Saturday, May 2, 2009
Presented by: Peter Morris and Will Wilson of the construction industry consultants Davis Langdon.
What people want to learn: “Architecture is shifting away more from the traditional design-bid-build. I think everyone knows how to do the old risk management--what to look for, what to be aware of--but as you move into new deliverables and new delivery processes, what are some of the new pitfalls?” Sean Twomey, AIA, of HOK in St. Louis.
This session took attendees through a basic definition of risk management as well as Davis Langdon’s detailed checklist for assessing, mitigating, and preparing for building industry risks. Morris outlined the recent depression of construction activity and material costs, and the growing uncertainty in the current economy. Overall, he says the best predictions he can make about the design and construction industry is simply that there will be an increased amount of change and volatility. Morris says that construction cost variance will be high and generally unpredictable, and that no current index is likely to predict them accurately. Changing material prices, for example, offer much more risk to material vendors and subcontractors than to building owners, and this is an example of asymmetrical risk. In building projects, risks proceed chronologically in this order: program risk, design risk, bidding risk, construction risk,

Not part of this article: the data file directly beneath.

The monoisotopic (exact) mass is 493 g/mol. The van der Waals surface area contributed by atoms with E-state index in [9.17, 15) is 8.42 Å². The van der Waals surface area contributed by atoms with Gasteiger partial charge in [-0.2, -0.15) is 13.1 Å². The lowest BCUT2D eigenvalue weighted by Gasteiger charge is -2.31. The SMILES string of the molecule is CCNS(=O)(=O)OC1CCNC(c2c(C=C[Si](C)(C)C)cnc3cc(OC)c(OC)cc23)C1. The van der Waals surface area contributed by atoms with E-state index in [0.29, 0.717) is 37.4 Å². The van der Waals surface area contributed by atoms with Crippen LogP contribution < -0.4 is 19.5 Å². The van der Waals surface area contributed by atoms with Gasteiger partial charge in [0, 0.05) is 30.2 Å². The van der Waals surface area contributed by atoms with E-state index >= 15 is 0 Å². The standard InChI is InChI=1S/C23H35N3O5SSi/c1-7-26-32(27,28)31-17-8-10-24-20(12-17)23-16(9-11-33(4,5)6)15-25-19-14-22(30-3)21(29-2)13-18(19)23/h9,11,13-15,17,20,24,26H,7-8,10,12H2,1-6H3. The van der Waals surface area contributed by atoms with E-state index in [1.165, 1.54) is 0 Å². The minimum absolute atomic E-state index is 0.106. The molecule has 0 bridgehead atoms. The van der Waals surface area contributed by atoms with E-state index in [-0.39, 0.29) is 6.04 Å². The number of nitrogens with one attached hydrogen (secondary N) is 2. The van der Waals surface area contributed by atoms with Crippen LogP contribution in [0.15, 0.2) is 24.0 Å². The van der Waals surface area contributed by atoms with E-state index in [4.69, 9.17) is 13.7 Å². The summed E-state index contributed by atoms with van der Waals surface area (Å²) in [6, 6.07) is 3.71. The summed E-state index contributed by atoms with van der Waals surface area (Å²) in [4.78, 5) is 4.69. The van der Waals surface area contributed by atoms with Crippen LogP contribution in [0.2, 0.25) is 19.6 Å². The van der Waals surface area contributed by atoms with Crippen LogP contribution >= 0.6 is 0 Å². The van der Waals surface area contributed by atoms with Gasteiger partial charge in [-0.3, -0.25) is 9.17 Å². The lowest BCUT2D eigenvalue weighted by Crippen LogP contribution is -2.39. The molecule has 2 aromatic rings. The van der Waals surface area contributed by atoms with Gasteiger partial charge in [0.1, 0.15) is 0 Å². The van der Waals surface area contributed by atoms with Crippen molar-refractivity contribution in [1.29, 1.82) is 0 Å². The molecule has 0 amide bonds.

Wilson walked attendees through a four-step risk management structure that identifies risk, evaluates it, plans for it, implements and monitors the plan. Early on in a project, Wilson suggests identifying the top five or so perceived risks, across the project team (client, engineer, architect, consultants, etc.) This will help you communicate and align your differing perceptions of risk. To evaluate risk, compare how likely risk are of occurring, how severe the consequences would be, and compare this matrix to other risks. Guaranteeing that projects will be delivered on time at 100 percent certainty will always requires more budget flexibility.
What people thought: “This is the next piece our firm is trying to develop. I’m helping my project manager develop some of these [protocols].” Leslie Tom, Assoc. AIA, of The Architecture Company in Tucson, Ariz.
Best Practice Tips: Program risk is always the largest risk in building projects.
Public-private partnerships are a good way for owners to spread and manage risk. Owners are best prepared to manage the risks that come with material cost changes because individual contractors are highly leveraged into one particular material and will all often assume their material price will change, which is unlikely. Above all else, risk management is about communication and collaboration, and the use of BIM and Integrated Project Delivery both encourage this kind of interaction.